Last week, the Sundance Film Festival brought people back to Park City, Utah, for the first time since 2020. It also brought them to the Texas border. Three standout Sundance films—the documentary Going Varsity in Mariachi, the based-on-a-true story student/teacher drama Radical, and the biopic Cassandro—were set on both sides of the Rio Grande Valley, as well as in El Paso and Juárez.
While it can sometimes feel a little forced to say that any given Sundance has a theme or trend (though many have tried: “New Queer Cinema” in 1992; climate change in 2017; #MeToo in 2018) such commonalities reflect what’s happening in the world, and say something about both the stories writers and directors want to tell, and what the programmers at Sundance choose to highlight.
This reality was noticeably true with the three Texas border films. None of them are pushing narrative or cinematic boundaries. Each one is a (mostly) feel-good genre picture, with a recognizable dramatic arc—coming of age, underdogs, people struggling to find purpose and acceptance, sports. Instead, these films expand who those stories are about, and in what languages they’re told. Here’s what to expect from each of them.
Early in Cassandro, which stars Gael García Bernal as the famous “Liberace of lucha libre,” Saúl Armendáriz is greeted by his mother outside of a car wash. He’s finishing the polish on a vehicle, and she asks him if he wants some tacos. We’re at the beloved H&H Car Wash in El Paso, sometime in the late eighties (never mind that the film was shot in Mexico City). And Saúl, who began wrestling in Juárez as a teenager, is about to transform himself from a part-time lucha libre into an exótico.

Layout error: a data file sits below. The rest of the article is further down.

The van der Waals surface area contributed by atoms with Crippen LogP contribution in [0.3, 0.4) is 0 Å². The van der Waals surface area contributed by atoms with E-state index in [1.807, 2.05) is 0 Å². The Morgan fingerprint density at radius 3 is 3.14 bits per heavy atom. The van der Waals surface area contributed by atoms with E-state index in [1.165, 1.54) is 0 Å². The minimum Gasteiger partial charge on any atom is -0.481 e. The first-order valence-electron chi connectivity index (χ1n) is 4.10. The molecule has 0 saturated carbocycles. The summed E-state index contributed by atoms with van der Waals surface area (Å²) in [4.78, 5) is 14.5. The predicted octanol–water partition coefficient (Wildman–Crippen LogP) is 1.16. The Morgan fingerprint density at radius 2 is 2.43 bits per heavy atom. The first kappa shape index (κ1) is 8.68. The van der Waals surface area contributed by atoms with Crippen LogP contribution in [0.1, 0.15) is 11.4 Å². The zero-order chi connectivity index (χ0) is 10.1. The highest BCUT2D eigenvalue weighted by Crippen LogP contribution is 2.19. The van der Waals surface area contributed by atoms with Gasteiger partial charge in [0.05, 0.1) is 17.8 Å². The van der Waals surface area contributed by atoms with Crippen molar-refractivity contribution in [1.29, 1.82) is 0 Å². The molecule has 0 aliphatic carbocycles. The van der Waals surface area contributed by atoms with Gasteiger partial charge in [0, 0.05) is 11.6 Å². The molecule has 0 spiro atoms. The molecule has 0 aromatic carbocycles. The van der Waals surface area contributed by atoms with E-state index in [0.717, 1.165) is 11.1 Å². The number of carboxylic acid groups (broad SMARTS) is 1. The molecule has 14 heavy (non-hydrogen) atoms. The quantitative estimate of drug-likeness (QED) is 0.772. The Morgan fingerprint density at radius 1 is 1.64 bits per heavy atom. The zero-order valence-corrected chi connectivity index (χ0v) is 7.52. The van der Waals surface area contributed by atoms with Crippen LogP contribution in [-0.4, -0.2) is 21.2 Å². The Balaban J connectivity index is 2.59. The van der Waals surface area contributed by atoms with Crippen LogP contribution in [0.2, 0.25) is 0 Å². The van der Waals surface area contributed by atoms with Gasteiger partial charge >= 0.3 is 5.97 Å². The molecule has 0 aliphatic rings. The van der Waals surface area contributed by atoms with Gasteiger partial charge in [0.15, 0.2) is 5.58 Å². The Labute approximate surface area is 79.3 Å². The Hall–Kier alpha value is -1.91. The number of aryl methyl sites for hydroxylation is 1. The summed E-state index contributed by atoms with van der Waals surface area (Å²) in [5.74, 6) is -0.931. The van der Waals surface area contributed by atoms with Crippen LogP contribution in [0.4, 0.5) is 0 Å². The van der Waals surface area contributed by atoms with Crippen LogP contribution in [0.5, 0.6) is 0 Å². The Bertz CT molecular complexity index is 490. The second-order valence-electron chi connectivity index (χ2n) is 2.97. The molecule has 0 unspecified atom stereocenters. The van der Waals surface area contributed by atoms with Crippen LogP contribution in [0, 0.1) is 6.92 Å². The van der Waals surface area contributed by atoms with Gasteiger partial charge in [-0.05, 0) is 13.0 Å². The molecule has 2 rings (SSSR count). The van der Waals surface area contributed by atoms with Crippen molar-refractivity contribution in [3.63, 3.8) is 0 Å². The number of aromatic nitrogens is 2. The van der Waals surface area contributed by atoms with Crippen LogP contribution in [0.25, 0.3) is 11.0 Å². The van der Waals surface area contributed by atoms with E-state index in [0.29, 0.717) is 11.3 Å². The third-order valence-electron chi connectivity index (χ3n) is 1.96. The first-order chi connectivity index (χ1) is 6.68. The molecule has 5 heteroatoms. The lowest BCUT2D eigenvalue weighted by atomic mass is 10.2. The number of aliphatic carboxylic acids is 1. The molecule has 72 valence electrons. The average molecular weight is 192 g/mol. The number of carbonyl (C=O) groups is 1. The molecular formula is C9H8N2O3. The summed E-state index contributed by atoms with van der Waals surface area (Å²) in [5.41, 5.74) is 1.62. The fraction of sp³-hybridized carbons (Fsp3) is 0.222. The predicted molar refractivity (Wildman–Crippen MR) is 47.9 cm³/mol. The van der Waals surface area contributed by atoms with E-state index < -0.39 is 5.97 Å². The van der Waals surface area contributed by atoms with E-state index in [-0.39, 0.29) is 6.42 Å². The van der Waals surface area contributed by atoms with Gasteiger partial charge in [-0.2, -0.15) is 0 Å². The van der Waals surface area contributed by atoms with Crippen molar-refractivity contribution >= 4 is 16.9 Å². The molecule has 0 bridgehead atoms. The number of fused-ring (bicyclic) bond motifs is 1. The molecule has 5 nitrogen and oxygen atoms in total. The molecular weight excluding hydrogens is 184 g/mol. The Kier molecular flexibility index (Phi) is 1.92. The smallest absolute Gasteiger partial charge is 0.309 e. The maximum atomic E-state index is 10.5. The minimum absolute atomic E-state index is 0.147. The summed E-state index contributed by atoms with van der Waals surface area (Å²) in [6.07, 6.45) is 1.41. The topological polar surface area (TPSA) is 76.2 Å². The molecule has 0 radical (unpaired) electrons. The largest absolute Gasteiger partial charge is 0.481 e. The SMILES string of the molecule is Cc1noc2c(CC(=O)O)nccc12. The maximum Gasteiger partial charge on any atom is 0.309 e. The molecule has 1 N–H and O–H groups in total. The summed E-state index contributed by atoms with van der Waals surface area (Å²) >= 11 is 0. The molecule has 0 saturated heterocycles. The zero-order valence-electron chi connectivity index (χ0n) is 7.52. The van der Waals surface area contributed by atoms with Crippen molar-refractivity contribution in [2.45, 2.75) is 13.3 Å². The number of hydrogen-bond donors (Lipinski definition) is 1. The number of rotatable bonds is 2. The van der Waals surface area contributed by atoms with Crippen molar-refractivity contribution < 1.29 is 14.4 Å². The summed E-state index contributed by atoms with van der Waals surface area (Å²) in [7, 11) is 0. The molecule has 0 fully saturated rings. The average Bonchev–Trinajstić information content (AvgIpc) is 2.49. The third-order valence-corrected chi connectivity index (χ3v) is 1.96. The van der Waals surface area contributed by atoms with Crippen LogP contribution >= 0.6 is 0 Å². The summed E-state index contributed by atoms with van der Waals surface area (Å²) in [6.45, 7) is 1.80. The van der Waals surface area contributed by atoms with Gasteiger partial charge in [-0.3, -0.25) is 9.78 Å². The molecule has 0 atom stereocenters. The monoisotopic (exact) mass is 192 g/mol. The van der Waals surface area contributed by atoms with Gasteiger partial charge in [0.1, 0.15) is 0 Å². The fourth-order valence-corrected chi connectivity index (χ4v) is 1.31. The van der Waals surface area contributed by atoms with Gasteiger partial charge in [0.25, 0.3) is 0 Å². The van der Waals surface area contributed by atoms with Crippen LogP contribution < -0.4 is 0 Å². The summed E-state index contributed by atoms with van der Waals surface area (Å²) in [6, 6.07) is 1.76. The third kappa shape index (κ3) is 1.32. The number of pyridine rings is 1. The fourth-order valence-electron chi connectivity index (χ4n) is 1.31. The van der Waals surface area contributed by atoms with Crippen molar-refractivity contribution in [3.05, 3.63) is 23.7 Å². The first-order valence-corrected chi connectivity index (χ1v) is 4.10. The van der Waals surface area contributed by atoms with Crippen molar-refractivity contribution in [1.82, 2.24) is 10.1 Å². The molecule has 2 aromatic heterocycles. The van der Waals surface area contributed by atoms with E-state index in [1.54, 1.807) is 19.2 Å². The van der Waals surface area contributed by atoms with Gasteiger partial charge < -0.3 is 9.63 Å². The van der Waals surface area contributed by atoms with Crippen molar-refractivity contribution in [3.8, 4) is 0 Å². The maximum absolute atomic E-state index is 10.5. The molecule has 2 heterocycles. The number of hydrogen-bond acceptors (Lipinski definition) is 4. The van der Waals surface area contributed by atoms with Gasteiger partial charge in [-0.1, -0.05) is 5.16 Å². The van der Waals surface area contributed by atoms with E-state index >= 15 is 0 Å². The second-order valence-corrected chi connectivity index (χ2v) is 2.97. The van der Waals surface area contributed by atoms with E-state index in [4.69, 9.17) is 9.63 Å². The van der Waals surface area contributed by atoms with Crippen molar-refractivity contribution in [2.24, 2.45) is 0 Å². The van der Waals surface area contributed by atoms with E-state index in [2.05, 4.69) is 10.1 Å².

Except that unlike most of his fellow drag-wrestler exóticos, for whom experiencing fans’ homophobia is just part of the job of being a heel, Saúl is openly gay (he has a married, closeted lover who also wrestles, played by McAllen native Raúl Castillo Jr.). And as Cassandro, he intends to win some matches, not just take a fall to make the stars look good.
Cassandro’s story has already been told a few times, including in a full-length documentary and a New Yorker profile. Cassandro is the cleaned-up Hollywood version—it doesn’t totally shy away from portraying sex, drugs, poverty, and the intolerance Cassandro faced (especially from his father), but the complete details of Armendáriz’s life are far more harrowing.
Bernal (whose company with Diego Luna also produced the film) is equal parts hilarious, athletic, and emotional in the lead, while the supporting cast includes Texan Roberta Colindrez (best-known for I Love Dick and the musical Fun Home), a charismatic Puerto Rican actor named Benito Antonio Martínez Ocasio (better known as Bad Bunny), and several real-life wrestlers (including the legendary El Hijo del Santo, who really was an important part of Cassandro’s story).
Since all wrestling is essentially drag, it’s a rich subject for a film about identity. Even among wrestling fans, Cassandro is still better known all over Mexico than in the rest of Texas and America. But Cassandro, which will be out later this year via Amazon, may well change that.